If you are an environmental engineer, then you should be acutely aware of how much mercury discharged into the environment IS AVOIDED by using fluorescent lighting over incandescent. Sure, at this point all fluorescent bulbs contain mercury. How much? Depending on the size of your computer monitor, it’s most likely the size of the period at the end of this sentence. How much mercury is released into the environment to power a CFL bulb? Approximately 2.4 mg from the power plant. How many to power an equivalent incandescent bulb? 10mg. Oh, and if you hadn’t remembered, mercury (Hg) is a naturally occurring element. To the best of my knowledge, no one is actively synthesizing Hg in the lab. We take it from the environment and put it into a product to make the Hg more useful than if it were just left alone in the ground.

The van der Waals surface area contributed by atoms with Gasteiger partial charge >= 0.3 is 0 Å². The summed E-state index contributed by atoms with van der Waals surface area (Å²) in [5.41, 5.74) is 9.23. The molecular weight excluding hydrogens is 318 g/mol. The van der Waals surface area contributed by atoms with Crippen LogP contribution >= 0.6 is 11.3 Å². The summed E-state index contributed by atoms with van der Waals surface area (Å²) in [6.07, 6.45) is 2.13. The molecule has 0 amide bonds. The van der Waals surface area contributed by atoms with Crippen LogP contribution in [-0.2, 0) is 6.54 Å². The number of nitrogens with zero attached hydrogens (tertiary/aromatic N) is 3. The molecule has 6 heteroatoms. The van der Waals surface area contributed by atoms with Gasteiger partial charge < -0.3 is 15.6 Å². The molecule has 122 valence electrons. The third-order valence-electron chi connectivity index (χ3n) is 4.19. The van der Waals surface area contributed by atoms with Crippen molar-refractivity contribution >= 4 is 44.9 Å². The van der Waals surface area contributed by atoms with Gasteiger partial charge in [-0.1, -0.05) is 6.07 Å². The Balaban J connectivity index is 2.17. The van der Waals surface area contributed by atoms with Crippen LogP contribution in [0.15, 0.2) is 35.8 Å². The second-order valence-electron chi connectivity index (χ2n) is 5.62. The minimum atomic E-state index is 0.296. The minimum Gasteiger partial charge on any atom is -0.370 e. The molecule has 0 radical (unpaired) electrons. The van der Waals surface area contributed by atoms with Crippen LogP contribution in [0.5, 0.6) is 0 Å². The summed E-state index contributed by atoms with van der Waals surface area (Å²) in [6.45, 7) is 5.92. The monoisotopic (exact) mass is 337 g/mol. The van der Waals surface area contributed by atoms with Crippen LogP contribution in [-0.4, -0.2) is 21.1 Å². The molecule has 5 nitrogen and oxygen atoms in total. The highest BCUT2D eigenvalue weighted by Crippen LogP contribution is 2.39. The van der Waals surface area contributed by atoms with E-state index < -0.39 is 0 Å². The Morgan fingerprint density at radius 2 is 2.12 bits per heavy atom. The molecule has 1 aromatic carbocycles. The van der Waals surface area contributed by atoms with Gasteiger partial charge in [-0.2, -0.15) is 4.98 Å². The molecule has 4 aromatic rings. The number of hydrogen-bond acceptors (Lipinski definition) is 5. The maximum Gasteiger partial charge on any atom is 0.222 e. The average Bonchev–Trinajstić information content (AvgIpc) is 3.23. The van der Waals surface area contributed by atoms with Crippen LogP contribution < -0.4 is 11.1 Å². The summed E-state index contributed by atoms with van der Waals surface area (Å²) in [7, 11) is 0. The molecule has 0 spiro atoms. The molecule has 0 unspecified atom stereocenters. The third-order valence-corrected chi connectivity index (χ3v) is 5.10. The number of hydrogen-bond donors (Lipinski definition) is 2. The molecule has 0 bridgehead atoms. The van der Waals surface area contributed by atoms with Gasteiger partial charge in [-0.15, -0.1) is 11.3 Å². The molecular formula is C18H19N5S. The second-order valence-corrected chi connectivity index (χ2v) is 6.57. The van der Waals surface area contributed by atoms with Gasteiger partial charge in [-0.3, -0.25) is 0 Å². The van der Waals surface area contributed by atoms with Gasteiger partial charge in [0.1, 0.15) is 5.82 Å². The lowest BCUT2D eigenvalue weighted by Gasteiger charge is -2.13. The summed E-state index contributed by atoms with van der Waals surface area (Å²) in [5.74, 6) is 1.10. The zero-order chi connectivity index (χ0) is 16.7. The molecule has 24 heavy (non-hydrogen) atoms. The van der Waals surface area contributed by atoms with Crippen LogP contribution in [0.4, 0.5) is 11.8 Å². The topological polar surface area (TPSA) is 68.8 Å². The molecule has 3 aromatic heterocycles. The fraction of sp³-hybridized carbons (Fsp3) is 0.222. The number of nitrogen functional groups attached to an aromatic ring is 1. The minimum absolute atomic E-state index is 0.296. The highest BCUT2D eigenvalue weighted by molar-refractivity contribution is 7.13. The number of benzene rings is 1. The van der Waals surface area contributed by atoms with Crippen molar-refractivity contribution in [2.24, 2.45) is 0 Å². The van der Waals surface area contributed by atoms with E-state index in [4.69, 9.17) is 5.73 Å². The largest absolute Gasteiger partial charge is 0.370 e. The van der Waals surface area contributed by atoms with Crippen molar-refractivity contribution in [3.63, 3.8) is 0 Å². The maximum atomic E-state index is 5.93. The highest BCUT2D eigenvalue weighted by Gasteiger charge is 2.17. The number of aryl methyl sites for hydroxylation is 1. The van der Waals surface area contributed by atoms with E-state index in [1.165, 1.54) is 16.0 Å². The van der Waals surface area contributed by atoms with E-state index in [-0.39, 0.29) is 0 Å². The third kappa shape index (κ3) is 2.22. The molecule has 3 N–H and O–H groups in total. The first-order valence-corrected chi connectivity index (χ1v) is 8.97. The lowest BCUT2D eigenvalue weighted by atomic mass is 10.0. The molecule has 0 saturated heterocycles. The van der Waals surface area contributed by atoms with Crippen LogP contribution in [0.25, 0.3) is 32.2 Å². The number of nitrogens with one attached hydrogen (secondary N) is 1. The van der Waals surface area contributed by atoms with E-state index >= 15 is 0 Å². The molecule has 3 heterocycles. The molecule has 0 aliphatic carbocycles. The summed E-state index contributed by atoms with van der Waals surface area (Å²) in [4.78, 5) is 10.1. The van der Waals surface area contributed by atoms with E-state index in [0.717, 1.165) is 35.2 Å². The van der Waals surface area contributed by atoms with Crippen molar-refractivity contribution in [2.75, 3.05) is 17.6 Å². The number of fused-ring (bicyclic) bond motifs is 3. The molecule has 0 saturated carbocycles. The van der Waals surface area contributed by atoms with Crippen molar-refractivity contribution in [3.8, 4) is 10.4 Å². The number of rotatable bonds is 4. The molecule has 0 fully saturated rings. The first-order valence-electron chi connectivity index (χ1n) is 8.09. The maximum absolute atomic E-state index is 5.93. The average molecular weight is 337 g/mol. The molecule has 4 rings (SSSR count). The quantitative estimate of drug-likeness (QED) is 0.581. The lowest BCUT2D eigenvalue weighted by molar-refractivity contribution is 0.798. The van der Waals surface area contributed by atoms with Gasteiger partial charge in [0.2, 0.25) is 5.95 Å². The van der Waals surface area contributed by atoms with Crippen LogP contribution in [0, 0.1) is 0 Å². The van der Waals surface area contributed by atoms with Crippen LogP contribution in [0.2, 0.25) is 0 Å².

Now, those old mercury thermometers (500mg) and thermostats (2,000-5,000mg) DO contain quite a bit of mercury and need to be handled with care & disposed of properly.

    Rob: I don’t quite think a true “zero” day is 100% impossible, but unlikely. More importantly, I question the value of it. Okay, so maybe I didn’t leave the house today. Did I have lights on? Yep. Air conditioning? Yes. Food? Yes. Am I going to head to the store tomorrow to replenish what I used today? If the answer is yes, then I’ve just negated the zero consumption day.

    From a financial aspect, looking for ways to cut back without impacting quality of life should be a daily routine. Are you really going to notice a difference between the meat package which costs $6.13 and the one next to it for $5.85 (assuming it’s the same meat, only difference is weight)? Probably not. But that’s almost $0.30 saved right there. Just do that once a day and you’re looking at an extra $102 in your pocket each year.